Meadow Lake homicide-suicide a reminder of growing intimate partner violence in Saskatchewan

Charlene Graham, who was also known as Charlene Aubichon, was found dead outside of a camper-trailer on Aug. 30 at the Lions Park campground in Meadow Lake, Sask. Photo: Facebook

A community is mourning after what RCMP described as a “homicide-suicide” happened Aug. 30 at a Meadow Lake, Sask. campground.

Thirty-four-year-old Charlene Graham from the Flying Dust First Nation was identified this week as the person police found dead outside of a camper at the Lions Park campground.

It’s the same camper where police located her deceased estranged husband — 34-year-old Delane Graham from Thunderchild First Nation — deceased by apparent suicide.

Charlene’s sister, Della Duquette, suffered a minor injury from the attack before she escaped, according to a report from CBC Saskatchewan.

RCMP had shared in a release on Tuesday that the Meadow Lake detachment received multiple reports of a firearm discharged just after 2:30 p.m. at the campground.

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Police stated in the same release that they received a wellness check request for Charlene from a person who was concerned about her. Officers began making inquiries regarding the request before they received reports of the gunshot.

However, reports came out soon after the incident about how her estranged husband became progressively abusive towards her.

The CBC Saskatchewan report included her family discussing the harassment and death threats Charlene faced when she attempted to leave the relationship before the incident occurred.

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Global News reached out to her family members on Thursday, but attempts were unsuccessful.

Sask. leads intimate partner homicide rate

According to the Provincial Association of Transitional Houses and Services of Saskatchewan, also known as PATHS, Saskatchewan has over double the national rate of police-reported incidents of intimate partner violence.

In addition, the province also holds the highest per-capita rate of intimate partner homicide in the country.

Jo-Anne Dusel, executive director of PATHS, mentioned that the rates of these incidences tend to be nearly double the number of what occurs in urban areas.

Dusel suggested there is sometimes a higher sense of independence and privacy among close knit families in rural and remote areas.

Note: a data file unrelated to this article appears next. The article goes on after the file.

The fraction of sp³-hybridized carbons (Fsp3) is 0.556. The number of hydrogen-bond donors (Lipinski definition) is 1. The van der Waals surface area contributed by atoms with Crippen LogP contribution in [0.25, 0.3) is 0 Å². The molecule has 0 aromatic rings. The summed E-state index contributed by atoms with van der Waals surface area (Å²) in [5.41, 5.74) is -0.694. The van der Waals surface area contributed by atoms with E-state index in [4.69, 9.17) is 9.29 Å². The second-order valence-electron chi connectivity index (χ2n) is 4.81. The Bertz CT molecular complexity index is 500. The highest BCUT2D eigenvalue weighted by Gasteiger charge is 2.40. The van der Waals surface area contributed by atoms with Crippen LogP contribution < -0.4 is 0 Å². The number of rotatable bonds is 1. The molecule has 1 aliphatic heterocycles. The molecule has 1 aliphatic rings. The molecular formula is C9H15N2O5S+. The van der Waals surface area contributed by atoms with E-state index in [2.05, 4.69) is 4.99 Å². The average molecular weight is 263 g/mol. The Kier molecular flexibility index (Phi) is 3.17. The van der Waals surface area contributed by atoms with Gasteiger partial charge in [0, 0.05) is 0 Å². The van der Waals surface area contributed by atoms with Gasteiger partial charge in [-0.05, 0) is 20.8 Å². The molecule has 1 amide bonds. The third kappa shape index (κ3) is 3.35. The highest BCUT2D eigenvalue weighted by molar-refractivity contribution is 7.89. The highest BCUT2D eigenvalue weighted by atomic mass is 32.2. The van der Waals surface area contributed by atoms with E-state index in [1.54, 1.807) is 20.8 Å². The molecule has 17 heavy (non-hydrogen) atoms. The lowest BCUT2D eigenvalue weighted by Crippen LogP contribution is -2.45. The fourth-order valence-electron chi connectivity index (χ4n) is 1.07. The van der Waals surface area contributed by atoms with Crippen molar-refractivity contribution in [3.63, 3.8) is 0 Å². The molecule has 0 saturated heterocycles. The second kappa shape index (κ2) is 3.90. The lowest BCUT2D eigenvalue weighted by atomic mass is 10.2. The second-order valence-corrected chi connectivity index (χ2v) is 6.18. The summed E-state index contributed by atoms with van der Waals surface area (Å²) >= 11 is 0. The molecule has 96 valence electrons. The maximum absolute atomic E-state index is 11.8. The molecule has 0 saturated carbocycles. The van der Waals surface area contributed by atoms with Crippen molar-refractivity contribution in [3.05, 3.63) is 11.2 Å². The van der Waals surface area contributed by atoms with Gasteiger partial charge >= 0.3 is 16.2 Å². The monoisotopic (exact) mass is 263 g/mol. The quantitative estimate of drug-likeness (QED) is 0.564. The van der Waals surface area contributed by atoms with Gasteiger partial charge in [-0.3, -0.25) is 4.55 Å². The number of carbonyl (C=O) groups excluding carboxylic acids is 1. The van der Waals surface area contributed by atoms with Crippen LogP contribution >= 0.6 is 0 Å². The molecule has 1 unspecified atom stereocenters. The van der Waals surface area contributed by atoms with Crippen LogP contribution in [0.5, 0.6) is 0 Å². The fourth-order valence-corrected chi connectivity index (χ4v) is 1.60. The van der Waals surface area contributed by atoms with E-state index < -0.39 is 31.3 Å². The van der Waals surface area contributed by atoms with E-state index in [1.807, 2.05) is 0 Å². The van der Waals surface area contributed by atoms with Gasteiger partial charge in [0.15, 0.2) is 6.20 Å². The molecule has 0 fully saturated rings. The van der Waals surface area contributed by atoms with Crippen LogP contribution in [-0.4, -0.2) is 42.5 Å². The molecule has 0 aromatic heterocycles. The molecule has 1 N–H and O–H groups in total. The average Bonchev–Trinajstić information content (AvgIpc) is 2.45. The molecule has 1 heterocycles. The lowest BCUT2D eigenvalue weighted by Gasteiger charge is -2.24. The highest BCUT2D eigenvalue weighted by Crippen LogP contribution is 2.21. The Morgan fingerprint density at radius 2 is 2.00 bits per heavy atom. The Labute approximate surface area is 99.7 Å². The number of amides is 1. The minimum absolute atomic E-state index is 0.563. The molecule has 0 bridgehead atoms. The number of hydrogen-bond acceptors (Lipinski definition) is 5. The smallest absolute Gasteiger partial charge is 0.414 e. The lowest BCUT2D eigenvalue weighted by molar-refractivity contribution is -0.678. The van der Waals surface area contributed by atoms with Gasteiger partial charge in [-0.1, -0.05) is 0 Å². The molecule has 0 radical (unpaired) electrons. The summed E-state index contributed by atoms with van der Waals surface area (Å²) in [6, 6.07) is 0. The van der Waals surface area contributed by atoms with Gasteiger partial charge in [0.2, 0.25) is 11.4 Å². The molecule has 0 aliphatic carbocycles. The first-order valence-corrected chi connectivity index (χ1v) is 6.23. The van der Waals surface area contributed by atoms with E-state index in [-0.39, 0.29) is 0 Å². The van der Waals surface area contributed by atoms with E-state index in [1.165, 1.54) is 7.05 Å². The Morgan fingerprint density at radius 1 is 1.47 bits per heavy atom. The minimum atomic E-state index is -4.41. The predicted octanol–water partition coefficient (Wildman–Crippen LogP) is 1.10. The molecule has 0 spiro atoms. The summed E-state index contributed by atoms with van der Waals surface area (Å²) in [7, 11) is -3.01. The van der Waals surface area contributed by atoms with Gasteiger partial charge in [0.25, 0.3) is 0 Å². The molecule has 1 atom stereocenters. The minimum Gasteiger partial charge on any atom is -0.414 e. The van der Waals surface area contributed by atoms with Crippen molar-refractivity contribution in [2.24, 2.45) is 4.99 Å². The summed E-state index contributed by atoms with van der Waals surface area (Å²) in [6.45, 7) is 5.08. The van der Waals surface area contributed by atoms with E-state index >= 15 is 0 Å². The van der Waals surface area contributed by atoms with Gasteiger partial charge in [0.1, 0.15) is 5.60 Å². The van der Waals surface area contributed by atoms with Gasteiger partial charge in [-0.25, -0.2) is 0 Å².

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She said sometimes people have a sense of not wanting to share private information about what’s going on at home and that there may still be a lot of stigma around experiencing intimate partner violence or fear of being judged or blamed.

“When people become aware that someone close to them is experiencing violence, it doesn’t mean they’re ever responsible when the worst happens. But what it does mean is we want people to understand when there are risk factors, what those are, what they look like and when it is really urgent that they really try and get the person who is at risk to reach out for support,” explained Dusel.

She commended Charlene’s family for coming forward to tell her story saying it is extremely helpful when families who have experienced a loss like this can help others in similar situations.

“It can help others to recognize those risk factors,” Dusel continued.

“In this situation, as in many others, Charlene had made a decision to leave the relationship. But from what her family said, he always found a way to bring her back into that relationship.”

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Dusel encouraged anybody who feels they might be at risk or someone they know might be at risk to reach out to any of PATHS member agencies.

She said there are many agencies available that are ready and willing to help.

“You don’t have to go and stay at a shelter. You can call, you can ask questions. You can ask how to support someone else and you can ask what services might be available for yourself. Just know you are not alone.”

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